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Which Solar Companies Manufacture the Best Solar Panels?

Which solar companies make the best solar panels for homes? Search the internet, and you'll find almost as many opinions on this subject as there are websites offering opinions -- up to and including self-promoting websites apparently sponsored by Trina Solar (NYSE: TSL) and SunPower (NASDAQ: SPWR) touting their respective solar panels as "the best" solar panels.

Meanwhile, Consumer Reports, America's standard for unbiased evaluations of things folks want to buy, has gone AWOL on the issue. CR just put out a big spread on Tesla's (NASDAQ: TSLA) solar roof product in its September edition, but CR declined to actually endorse Tesla's solar panels -- or anybody else's, for that matter.

That basically puts solar energy consumers, and investors in solar stocks, right back at square one, scouring the internet in vain, looking for answers, but unsure of whom to trust. So, what should you do if you're in the market for a solar power system -- or a solar stock? Well, while there may be no single authoritative source identifying which solar companies make the best solar panels, there does seem to be a consensus forming around a handful of solar companies that are all pretty good:

Company

Market Capitalization

Net Profit

P/E

Canadian Solar (NASDAQ: CSIQ)

$993 million

$29 million

34.2

First Solar (NASDAQ: FSLR)

$5 billion

($481 million)

Negative

JinkoSolar Holding (NYSE: JKS)

$902 million

$100 million

9.0

Panasonic (NASDAQOTH: PCRFY)

$31.2 billion

$1.5 billion

20.8

Sunpower

$1.3 billion

($544 million)

Negative

Tesla

$61.1 billion

($766 million)

Negative

Data source: Yahoo! Finance.

With claimed efficiencies of 18.6%, 22.5%, 24.1%, and 22%, respectively (i.e., the percentage of energy, contained in sunlight hitting the panel, being converted into usable electricity), First Solar, Panasonic, SunPower, and Tesla's SolarCity make some of the most efficient solar panels for homes. Furthermore, in 2016, the National Renewable Energy Lab independently verified the best of these -- SunPower's solar panels -- as achieving its claimed 24.1% efficiency.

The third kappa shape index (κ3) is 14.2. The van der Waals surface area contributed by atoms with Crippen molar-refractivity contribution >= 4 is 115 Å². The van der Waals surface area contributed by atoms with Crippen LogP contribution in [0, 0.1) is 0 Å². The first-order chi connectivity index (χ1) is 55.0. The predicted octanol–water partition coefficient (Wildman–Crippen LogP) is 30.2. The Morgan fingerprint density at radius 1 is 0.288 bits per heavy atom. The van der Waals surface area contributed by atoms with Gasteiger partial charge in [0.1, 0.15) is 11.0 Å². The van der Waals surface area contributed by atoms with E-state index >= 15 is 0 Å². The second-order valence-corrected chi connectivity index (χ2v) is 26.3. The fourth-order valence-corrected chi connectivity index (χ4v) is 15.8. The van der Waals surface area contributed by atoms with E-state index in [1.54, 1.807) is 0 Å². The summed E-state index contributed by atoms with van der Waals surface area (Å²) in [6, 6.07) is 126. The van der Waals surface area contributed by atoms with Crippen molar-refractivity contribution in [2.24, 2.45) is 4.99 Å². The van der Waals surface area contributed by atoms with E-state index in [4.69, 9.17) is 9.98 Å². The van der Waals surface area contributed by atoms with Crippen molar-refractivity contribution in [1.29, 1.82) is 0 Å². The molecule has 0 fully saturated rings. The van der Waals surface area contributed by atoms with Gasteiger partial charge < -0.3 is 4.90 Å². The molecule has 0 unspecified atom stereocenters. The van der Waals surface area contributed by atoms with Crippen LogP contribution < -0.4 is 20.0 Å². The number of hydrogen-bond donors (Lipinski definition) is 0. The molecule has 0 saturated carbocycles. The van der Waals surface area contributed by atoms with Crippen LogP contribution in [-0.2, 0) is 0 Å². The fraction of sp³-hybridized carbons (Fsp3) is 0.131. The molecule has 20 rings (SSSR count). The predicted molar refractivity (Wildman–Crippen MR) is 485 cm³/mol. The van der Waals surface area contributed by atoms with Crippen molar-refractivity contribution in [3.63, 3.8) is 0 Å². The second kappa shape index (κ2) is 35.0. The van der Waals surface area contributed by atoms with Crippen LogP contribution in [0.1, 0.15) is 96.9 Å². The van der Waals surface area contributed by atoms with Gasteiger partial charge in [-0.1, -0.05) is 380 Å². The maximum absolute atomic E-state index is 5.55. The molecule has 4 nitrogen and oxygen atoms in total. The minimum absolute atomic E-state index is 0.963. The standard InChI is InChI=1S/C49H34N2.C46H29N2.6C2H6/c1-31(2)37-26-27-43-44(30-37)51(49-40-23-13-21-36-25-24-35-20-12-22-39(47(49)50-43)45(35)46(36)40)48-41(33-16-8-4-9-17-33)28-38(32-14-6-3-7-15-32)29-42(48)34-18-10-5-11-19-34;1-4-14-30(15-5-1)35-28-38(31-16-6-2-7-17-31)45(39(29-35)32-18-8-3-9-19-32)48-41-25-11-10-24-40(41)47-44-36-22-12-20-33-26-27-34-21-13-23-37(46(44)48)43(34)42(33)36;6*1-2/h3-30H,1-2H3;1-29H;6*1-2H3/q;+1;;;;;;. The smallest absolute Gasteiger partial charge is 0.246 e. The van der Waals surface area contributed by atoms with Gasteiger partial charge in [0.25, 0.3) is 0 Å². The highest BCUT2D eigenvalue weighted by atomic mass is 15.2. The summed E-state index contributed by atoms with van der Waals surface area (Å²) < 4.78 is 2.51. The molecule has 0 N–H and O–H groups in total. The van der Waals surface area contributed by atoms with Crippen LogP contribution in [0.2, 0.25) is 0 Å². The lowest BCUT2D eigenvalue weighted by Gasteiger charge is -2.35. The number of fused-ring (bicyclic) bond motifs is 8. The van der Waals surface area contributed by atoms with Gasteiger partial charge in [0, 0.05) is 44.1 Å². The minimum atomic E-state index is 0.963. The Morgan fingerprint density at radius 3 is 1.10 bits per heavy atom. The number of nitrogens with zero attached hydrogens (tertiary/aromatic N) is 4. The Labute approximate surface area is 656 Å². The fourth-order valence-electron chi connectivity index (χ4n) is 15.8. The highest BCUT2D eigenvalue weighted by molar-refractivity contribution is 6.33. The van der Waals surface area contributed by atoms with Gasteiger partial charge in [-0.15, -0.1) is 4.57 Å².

U.K.-based solar installer JojuSolar (a SunPower partner -- so they may not be completely unbiased) backs up this assessment in part, naming SunPower and Panasonic solar panels as among the top three best solar panels it's aware of.

Adding to the evidence, The Motley Fool's own resident solar specialist, Travis Hoium, examined data sheets on solar power systems produced by three solar companies earlier this year. His conclusion: Canadian Solar and China's JinkoSolar also deserve consideration. According to the data, Mr. Houim reviewed, some of the solar panels produced by both Canadian Solar and JinkoSolar outclass SunPower's own "P-Series" polysilicon panels, although neither of their panels achieves the highest rating that NREL accorded to the SunPower solar panels.

Meanwhile, a comprehensive report of the solar power system offerings from several large solar companies, published on Reviews.com last month, echoes Travis' vote of confidence in Canadian Solar. Calling it a "solid contender," Reviews.com highlights the strength of Canadian Solar's global network of operations.

Can I interest you in a solar panel -- or a solar stock? Image source: Getty Images.

What it means for solar panel buyers -- and solar investors

Unless and until some authoritative source takes it upon itself to invest the large amounts of money necessary to put multiple panels, from multiple panel makers, through their paces over an extended period of time (Consumer Reports, are you listening?), it's unlikely that consumers will get a definitive answer to "who makes the best solar panels?" any time soon.

Quoted efficiency ratios vary from information provider to information provider. Moreover, they change from year to year as new technological breakthroughs are announced and new products come to market, making it difficult to name any single solar company as the one with "the best" solar panels. And that's before you even address other issues that go into making a solar power system "the best." The quality of customer support, for example. The durability of the panel over time, warranty protection -- and of course, price -- are all other important factors.

The news is somewhat better for investors, who have better numbers to work with -- numbers like the market capitalization of the solar companies making the solar panels, and their earnings. Working from such "hard numbers," I can't say I'm terribly impressed with solar companies Tesla, First Solar, or even SunPower. Their products may be highly rated efficiency-wise, but if their companies aren't "efficient" enough to earn a profit from selling solar panels, I have serious doubts about their potential for investment. (As a buyer, I'd also have some doubts about their ability to stick around long enough to honor a warranty, if they can't earn a profit.)

On the other hand, a profitable company like JinkoSolar with a reputation for building efficient solar panels seems to me a good place to look. Whether you're interested in buying solar panels, or a solar stock, with long term potential. 

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Rich Smith has no position in any stocks mentioned. The Motley Fool owns shares of and recommends Tesla. The Motley Fool recommends First Solar. The Motley Fool has a disclosure policy.